WHAT TAX DO YOU OWE WHEN SELLING YOUR INVESTMENT PROPERTY WITHOUT A TAX-DEFERRED 1031 EXCHANGE?
by Corbin Thomas
THE FOUR STEPS OF CALCULATING CAPTAIL GAINS TAXES:
I. DEPRECIATION REPATURE IRC 1250
Real estate investors are taxed on all of the depreciation they have taken at a rate of 25%
II. FEDERAL TAX DUE ON CAPITAL GAINS
Capital gains & dividend tax rates have increased from 15% to 20% for singles earning over $400,000 and couples earning over $450,000. Thus, even if your ordinary income is zero as a result of losses and/or depreciation on real estate, if you sell a property with a capital gain in excess of $450,000 (married) you will be subject to this higher Long-Term Capital Gains tax rate of 20%
III. NEW MEDICARE SURTAX IRC 1411
There will also be an additional 3.8% investment income surtax applied to singles earning over $200,000 and couples earning over $250,000. This includes capital gains income.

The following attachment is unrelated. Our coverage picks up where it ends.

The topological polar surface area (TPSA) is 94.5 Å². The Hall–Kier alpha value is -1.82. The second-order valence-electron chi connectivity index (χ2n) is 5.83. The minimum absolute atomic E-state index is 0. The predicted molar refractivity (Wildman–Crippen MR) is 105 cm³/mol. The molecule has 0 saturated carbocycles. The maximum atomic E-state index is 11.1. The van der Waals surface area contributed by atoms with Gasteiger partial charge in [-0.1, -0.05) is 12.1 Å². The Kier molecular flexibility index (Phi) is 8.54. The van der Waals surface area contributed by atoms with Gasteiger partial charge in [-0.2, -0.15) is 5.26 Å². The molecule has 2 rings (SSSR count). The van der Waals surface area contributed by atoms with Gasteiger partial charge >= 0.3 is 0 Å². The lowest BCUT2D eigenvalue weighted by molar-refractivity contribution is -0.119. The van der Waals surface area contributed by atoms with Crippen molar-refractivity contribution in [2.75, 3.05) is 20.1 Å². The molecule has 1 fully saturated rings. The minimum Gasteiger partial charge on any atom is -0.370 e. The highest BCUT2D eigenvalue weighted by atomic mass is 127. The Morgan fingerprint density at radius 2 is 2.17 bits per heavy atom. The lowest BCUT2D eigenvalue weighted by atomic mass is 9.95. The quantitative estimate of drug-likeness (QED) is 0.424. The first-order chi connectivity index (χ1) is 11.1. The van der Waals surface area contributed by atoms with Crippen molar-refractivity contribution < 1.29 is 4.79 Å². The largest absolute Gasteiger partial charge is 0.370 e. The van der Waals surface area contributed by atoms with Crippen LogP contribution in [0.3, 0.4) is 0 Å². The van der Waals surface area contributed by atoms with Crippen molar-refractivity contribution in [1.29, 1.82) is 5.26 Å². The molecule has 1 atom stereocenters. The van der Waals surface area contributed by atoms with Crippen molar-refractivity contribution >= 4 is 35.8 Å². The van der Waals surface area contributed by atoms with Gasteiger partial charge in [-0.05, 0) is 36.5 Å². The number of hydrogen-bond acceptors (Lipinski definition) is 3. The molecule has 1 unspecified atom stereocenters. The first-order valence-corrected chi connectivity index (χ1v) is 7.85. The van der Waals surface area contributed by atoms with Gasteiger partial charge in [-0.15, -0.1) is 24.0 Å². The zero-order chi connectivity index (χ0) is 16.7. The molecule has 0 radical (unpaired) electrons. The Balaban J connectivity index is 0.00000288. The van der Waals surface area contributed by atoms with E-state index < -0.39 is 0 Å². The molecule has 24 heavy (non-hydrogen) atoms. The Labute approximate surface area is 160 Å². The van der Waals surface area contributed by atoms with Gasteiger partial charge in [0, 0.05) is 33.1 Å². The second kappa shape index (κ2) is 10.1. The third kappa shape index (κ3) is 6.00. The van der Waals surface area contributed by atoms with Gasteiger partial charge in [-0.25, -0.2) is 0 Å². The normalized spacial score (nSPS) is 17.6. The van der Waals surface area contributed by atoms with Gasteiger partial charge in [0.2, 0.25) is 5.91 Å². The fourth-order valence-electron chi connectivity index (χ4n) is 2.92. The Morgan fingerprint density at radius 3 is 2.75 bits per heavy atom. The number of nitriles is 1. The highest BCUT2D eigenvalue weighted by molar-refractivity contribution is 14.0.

CA STATE TAX DUE ON CAPITAL GAINS
Like most states, California does not have a preferential treatment on capital gains and therefore taxes them as ordinary income. California's rates recently increased from 9.3% to 10.3% for high-income earners. For those earning over $1 million (including capital gains income if investor does not 1031 exchange), the rate is now 13.3%
Long-term capital gains tax rates have increased substantially. The more capital gains you have, the higher rates you will pay. For real estate investors with long-term capital gains in excess of $1million, total taxes may exceed 42%. Tax-deferred 1031 exchange volume is expected to increase immediately as result of these higher tax rates. Calculating your different financial outcomes (exchanging vs. not exchanging) will help you determine your best course of action. Contact us if we can be of service in helping you calculate and evaluate this comparison or if you are in need of researching suitable replacement properties for your exchange.
Viking International Real Estate and Investments
4570 Campus Dr.
Newport Beach, CA 92660
phone: (949) 252-2120
fax: (949) 252-2115